A comparison of the role of the judge in alternative dispute resolution in France and British Columbia
University of British Columbia
Master of Laws - LLM
This thesis analyses legal institutions which appear to be developing in a similar way and reveals the significance of historical, legal and cultural backgrounds. ADR processes are perceived and developed as international and necessarily standardized, or simply as culturally neutral institutions. However, this analysis shows that alternative conflict resolution methods remain culturally embedded. This analysis is based on the role of the judge in ADR in France and B.C. The comparative method seemed appropriate to conduct the analysis as it facilitates a focus on cultural influences which reveals differences in the definition of the judge's role in ADR in both jurisdictions. The first chapter examines comparative law - its nature and objectives, as well as the potential pitfalls. Courts have been chosen as the institutions on which to base our research of the cultural element in ADR because they appear to be culturally embedded. The second chapter attempts to trace historical evolution and political factors which shaped the judicial institution in both jurisdictions. The role of the judge in proceedings is analyzed with particular emphasis on the process of judging. The professional education of judges in both jurisdictions is also examined. To frame the analysis two of the roles of judges which have often been used in the literature are used, namely the role of dispute settlement and the role of policy maker. A third chapter outlines the similar development of ADR in France and B.C. and explores the reasons behind this. Finally, a comparison of the intervention by the judge in enforcing settlement agreements, enforcing arbitration agreements and conducting court mediation is made. The analysis relies on the definition of judges' role as defined by the legislator, and the interpretation of that definition by the courts. It is concluded that, while no absolute pattern of the influence of cultural and historical background on the shaping of the role of the judge in ADR can be identified, this influence exists nonetheless. The similarities between, and the perceived unification of ADR institutions are therefore superficial, as ADR is molded through institutions such as judges, influenced at the same time by the cultural identity of the jurisdictions in which they operate.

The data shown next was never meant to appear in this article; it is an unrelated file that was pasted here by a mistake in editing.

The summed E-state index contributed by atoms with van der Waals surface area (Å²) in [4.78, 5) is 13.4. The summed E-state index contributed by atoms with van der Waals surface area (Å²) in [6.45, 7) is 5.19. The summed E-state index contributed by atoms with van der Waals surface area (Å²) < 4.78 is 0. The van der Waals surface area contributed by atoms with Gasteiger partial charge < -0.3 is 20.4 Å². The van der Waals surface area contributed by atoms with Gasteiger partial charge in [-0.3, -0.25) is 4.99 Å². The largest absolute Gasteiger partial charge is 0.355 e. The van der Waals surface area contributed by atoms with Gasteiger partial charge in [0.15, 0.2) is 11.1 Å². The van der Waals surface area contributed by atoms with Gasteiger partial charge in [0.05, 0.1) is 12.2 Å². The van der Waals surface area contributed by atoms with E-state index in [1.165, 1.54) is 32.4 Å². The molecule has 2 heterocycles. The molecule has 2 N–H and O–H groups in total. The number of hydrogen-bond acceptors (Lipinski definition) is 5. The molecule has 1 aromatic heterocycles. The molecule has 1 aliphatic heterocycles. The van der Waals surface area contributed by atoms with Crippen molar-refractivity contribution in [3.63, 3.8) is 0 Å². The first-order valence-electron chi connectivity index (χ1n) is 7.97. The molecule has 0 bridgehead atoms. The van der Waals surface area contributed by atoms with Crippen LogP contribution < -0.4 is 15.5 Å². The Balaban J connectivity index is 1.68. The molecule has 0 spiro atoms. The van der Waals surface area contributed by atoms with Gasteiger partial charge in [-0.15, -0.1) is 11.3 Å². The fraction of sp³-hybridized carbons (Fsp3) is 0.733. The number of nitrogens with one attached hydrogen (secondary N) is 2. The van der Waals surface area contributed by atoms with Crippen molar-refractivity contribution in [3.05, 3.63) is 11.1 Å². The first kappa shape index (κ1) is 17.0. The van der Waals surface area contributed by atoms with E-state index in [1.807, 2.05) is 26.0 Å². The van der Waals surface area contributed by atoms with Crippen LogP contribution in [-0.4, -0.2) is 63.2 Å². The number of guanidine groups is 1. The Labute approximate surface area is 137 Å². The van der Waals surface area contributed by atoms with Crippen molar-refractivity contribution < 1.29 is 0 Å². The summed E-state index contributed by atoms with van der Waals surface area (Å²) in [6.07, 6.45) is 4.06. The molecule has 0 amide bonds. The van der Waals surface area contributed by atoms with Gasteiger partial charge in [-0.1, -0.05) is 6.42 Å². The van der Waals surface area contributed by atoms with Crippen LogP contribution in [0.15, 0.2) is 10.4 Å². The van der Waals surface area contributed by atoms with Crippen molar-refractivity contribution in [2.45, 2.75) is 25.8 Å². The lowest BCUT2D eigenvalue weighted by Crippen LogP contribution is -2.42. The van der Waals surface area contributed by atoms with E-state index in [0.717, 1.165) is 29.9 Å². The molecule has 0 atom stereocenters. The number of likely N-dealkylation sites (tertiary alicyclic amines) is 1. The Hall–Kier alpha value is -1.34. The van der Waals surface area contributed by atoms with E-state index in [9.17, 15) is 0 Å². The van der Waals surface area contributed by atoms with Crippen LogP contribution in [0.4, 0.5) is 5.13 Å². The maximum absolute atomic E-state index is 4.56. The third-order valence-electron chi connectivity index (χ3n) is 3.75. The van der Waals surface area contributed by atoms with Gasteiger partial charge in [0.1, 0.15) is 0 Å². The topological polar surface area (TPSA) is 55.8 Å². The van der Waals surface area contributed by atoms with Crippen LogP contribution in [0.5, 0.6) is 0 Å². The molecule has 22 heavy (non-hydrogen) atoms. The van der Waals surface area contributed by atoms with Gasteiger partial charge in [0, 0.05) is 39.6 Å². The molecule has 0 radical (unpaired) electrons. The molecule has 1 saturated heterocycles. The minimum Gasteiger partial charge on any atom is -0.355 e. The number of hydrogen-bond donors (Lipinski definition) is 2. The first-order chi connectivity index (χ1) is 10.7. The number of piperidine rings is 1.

Judges.; Comparative law.
Law, Peter A. Allard School of